Classical bronzes see light of day

Click to follow
The Independent Online
The largest collection of classical bronze art works ever found has been lifted from the bottom of the Adriatic by a team of Italian archaeologists.

Two hundred and twenty fragments of Greek and Roman bronze statues - believed to have been the merchandise of a Roman forerunner of 'Steptoe and Son' - include two almost complete statues, six heads, eight hands, and six feet. The bronzes - discovered over the past three weeks - total between half a ton and a ton in weight.

The material was probably being shipped north by a Roman scrap-dealer from the Adriatic port of Brindisi between AD300 and AD400 when the vessel carrying it was lost in a storm. Archaeologists suspect the scrap bronze was being sent to a foundry to be used to make military equipment.

The collection is of immense scientific value because the 220 fragments represent scores of different statues. Most of the bronzes are from the first or second century, but two are Greek, dating from 400-500BC, and one is from AD200-AD400. Two classical Greek heads, thought to portray philosophers, are of high quality, as is the bronze from the fourth century AD - a little girl with a serpent entwined around her waist. The two most complete statues - one of which is a nude - are both 1.8m tall.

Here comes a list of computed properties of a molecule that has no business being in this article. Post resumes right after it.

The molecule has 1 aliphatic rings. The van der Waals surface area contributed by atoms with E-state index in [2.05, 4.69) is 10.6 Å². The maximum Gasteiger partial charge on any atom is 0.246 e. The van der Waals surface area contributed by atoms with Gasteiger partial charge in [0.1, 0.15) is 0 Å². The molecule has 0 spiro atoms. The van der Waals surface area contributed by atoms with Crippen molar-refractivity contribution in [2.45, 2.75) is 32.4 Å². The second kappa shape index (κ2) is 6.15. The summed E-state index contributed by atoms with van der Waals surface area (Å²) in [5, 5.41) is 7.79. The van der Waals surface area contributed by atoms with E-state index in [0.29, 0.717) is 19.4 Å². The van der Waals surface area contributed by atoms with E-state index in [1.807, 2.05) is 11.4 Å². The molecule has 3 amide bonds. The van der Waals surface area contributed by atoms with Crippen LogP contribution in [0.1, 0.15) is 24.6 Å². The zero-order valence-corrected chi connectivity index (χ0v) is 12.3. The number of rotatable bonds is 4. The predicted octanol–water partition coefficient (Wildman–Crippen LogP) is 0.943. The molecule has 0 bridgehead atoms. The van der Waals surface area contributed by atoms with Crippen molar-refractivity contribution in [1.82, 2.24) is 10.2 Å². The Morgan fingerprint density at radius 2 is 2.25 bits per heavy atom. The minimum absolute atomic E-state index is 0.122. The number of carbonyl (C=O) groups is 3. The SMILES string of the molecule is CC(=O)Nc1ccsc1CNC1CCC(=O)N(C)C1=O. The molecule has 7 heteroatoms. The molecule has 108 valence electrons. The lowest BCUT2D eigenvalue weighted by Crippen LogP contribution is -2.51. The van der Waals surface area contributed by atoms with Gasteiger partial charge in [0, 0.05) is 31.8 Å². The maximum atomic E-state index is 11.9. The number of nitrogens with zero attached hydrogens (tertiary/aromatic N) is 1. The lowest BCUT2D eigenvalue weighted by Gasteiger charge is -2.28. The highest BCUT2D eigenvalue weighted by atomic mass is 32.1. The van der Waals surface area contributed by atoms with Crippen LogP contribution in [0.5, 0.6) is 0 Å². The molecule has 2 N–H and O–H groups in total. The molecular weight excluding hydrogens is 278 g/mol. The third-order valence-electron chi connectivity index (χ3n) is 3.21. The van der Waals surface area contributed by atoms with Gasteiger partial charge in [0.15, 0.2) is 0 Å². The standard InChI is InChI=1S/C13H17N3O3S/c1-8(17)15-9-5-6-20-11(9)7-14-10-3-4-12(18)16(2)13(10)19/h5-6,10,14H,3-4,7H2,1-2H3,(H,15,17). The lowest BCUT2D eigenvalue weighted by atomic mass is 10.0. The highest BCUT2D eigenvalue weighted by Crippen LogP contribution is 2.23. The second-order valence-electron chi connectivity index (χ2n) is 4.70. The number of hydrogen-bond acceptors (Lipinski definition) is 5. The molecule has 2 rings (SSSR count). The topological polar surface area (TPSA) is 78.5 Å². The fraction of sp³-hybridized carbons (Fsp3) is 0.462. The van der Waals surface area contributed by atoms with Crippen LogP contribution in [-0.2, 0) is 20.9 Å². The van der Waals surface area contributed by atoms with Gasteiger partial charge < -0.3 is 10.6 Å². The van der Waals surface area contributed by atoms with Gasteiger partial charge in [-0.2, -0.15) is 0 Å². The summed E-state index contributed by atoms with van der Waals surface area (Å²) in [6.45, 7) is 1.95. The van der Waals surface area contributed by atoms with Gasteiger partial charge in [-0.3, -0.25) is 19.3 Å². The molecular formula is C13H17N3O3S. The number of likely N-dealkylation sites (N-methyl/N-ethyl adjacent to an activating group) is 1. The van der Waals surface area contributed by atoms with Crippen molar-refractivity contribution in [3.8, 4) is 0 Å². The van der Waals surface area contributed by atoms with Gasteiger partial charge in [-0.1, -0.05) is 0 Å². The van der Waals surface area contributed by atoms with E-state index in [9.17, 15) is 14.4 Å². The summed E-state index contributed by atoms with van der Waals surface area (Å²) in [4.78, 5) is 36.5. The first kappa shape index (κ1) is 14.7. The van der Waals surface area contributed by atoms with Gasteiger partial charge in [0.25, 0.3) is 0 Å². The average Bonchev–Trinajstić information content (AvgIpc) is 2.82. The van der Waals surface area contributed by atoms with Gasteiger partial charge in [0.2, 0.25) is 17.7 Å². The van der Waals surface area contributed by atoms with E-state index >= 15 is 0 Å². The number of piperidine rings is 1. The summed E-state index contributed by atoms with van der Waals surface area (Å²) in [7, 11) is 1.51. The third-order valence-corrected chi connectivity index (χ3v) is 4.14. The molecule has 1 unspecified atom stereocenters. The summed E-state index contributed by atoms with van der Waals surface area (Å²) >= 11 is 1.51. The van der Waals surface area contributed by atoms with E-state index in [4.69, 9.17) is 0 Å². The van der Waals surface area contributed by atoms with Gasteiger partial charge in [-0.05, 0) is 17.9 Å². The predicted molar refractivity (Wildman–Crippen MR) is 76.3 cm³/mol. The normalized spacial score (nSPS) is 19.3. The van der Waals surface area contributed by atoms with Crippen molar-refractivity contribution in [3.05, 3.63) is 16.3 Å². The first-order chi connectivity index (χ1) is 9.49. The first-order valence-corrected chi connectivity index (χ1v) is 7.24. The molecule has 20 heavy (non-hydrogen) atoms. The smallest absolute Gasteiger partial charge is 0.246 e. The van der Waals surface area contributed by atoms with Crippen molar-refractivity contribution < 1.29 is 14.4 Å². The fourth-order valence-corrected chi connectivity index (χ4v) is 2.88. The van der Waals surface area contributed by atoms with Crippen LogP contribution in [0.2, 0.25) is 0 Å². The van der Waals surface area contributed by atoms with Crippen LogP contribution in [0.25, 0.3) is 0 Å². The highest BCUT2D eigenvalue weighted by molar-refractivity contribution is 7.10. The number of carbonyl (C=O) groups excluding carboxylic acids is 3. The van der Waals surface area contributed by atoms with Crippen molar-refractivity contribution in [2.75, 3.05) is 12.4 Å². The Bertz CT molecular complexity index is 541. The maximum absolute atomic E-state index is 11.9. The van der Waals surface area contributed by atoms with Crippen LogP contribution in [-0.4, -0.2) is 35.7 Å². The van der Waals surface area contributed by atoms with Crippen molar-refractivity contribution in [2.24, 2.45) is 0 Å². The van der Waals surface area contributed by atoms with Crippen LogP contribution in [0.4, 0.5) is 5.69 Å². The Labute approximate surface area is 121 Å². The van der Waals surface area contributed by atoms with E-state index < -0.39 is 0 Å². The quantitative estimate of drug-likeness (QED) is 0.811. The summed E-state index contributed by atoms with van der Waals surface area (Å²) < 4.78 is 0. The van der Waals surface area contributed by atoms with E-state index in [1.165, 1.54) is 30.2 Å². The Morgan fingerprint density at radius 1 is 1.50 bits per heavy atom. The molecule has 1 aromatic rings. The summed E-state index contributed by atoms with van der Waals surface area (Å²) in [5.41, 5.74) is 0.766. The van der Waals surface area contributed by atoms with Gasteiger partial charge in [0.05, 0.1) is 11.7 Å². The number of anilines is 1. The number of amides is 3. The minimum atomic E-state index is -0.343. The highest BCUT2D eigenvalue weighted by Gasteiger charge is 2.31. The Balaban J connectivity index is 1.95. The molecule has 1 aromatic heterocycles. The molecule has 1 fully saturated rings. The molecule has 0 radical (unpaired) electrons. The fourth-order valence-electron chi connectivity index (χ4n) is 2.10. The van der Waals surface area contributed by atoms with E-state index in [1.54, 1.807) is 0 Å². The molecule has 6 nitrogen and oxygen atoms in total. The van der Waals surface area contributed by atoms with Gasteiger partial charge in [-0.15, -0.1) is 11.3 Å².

One very large arm and hand must have come from a huge bronze figure, estimated to stand around 3.5m (13.5ft high. Another fragment - a large head - is of a Roman emperor, probably the early third century ruler, Caracalla, described by some contemporaries as a monster.

The underwater excavations - directed by the archeologist Claudio Mocchegiani, of Italy's underwater archaeology unit - have so far taken three weeks and are set to continue for some time.

Thousands of fragments of Roman wine amphorae have been found along with the bronzes.